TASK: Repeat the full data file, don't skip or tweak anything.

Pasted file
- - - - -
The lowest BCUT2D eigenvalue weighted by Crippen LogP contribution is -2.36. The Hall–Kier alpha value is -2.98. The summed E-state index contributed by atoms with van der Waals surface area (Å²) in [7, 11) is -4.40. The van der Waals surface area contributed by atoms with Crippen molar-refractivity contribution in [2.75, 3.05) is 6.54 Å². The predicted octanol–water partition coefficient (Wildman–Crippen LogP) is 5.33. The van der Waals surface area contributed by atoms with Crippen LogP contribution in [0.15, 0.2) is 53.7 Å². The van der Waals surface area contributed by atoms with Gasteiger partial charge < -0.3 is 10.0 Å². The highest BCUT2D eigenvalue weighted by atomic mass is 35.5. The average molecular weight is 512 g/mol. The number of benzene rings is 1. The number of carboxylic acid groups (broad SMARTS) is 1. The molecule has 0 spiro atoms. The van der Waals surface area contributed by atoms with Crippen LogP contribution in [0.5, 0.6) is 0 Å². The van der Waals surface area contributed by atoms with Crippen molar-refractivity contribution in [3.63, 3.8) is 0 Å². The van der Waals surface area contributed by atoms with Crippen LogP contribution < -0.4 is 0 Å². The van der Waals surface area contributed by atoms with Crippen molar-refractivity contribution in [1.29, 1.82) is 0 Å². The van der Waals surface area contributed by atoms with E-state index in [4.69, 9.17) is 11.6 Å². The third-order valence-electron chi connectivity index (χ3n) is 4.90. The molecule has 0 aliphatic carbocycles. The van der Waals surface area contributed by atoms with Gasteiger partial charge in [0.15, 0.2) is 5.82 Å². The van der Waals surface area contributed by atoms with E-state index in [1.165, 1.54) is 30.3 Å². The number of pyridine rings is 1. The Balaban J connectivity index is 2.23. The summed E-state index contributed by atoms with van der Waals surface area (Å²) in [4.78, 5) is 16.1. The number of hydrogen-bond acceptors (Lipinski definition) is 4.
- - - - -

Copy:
The lowest BCUT2D eigenvalue weighted by Crippen LogP contribution is -2.36. The Hall–Kier alpha value is -2.98. The summed E-state index contributed by atoms with van der Waals surface area (Å²) in [7, 11) is -4.40. The van der Waals surface area contributed by atoms with Crippen molar-refractivity contribution in [2.75, 3.05) is 6.54 Å². The predicted octanol–water partition coefficient (Wildman–Crippen LogP) is 5.33. The van der Waals surface area contributed by atoms with Crippen LogP contribution in [0.15, 0.2) is 53.7 Å². The van der Waals surface area contributed by atoms with Gasteiger partial charge < -0.3 is 10.0 Å². The highest BCUT2D eigenvalue weighted by atomic mass is 35.5. The average molecular weight is 512 g/mol. The number of benzene rings is 1. The number of carboxylic acid groups (broad SMARTS) is 1. The molecule has 0 spiro atoms. The van der Waals surface area contributed by atoms with Crippen LogP contribution in [0.5, 0.6) is 0 Å². The van der Waals surface area contributed by atoms with Crippen molar-refractivity contribution in [3.63, 3.8) is 0 Å². The van der Waals surface area contributed by atoms with Crippen LogP contribution < -0.4 is 0 Å². The van der Waals surface area contributed by atoms with Crippen molar-refractivity contribution in [1.29, 1.82) is 0 Å². The van der Waals surface area contributed by atoms with E-state index in [4.69, 9.17) is 11.6 Å². The third-order valence-electron chi connectivity index (χ3n) is 4.90. The molecule has 0 aliphatic carbocycles. The van der Waals surface area contributed by atoms with Gasteiger partial charge in [0.15, 0.2) is 5.82 Å². The van der Waals surface area contributed by atoms with E-state index in [1.165, 1.54) is 30.3 Å². The number of pyridine rings is 1. The Balaban J connectivity index is 2.23. The summed E-state index contributed by atoms with van der Waals surface area (Å²) in [4.78, 5) is 16.1. The number of hydrogen-bond acceptors (Lipinski definition) is 4.